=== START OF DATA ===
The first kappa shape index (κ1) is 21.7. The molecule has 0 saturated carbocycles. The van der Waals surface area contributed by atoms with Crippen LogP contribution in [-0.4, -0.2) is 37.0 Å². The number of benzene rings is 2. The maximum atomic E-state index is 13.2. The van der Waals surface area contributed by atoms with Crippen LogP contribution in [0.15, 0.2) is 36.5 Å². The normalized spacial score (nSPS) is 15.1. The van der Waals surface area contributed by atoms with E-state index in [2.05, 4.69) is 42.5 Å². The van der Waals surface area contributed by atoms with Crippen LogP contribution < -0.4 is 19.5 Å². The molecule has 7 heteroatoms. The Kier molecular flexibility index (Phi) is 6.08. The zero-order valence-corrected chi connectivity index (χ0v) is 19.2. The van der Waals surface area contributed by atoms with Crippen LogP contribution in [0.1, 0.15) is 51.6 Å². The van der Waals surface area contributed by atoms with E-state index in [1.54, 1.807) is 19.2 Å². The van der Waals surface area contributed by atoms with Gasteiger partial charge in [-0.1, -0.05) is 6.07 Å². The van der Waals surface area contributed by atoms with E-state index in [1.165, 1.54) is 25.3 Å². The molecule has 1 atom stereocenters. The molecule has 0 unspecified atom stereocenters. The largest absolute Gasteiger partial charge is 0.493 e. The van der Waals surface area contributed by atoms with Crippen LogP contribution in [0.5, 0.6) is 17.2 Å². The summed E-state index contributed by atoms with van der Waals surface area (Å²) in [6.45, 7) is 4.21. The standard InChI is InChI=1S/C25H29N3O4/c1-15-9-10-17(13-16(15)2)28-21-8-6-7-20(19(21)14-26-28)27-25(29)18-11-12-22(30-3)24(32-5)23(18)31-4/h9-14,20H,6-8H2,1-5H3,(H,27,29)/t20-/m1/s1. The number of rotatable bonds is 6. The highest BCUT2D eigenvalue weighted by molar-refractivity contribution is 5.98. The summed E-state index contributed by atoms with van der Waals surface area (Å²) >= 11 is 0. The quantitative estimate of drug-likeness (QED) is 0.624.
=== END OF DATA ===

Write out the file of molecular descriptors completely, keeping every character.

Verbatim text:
The first kappa shape index (κ1) is 21.7. The molecule has 0 saturated carbocycles. The van der Waals surface area contributed by atoms with Crippen LogP contribution in [-0.4, -0.2) is 37.0 Å². The number of benzene rings is 2. The maximum atomic E-state index is 13.2. The van der Waals surface area contributed by atoms with Crippen LogP contribution in [0.15, 0.2) is 36.5 Å². The normalized spacial score (nSPS) is 15.1. The van der Waals surface area contributed by atoms with E-state index in [2.05, 4.69) is 42.5 Å². The van der Waals surface area contributed by atoms with Crippen LogP contribution < -0.4 is 19.5 Å². The molecule has 7 heteroatoms. The Kier molecular flexibility index (Phi) is 6.08. The zero-order valence-corrected chi connectivity index (χ0v) is 19.2. The van der Waals surface area contributed by atoms with Crippen LogP contribution in [0.1, 0.15) is 51.6 Å². The van der Waals surface area contributed by atoms with E-state index in [1.54, 1.807) is 19.2 Å². The van der Waals surface area contributed by atoms with Gasteiger partial charge in [-0.1, -0.05) is 6.07 Å². The van der Waals surface area contributed by atoms with E-state index in [1.165, 1.54) is 25.3 Å². The molecule has 1 atom stereocenters. The molecule has 0 unspecified atom stereocenters. The largest absolute Gasteiger partial charge is 0.493 e. The van der Waals surface area contributed by atoms with Crippen LogP contribution in [0.5, 0.6) is 17.2 Å². The summed E-state index contributed by atoms with van der Waals surface area (Å²) in [6.45, 7) is 4.21. The standard InChI is InChI=1S/C25H29N3O4/c1-15-9-10-17(13-16(15)2)28-21-8-6-7-20(19(21)14-26-28)27-25(29)18-11-12-22(30-3)24(32-5)23(18)31-4/h9-14,20H,6-8H2,1-5H3,(H,27,29)/t20-/m1/s1. The number of rotatable bonds is 6. The highest BCUT2D eigenvalue weighted by molar-refractivity contribution is 5.98. The summed E-state index contributed by atoms with van der Waals surface area (Å²) >= 11 is 0. The quantitative estimate of drug-likeness (QED) is 0.624.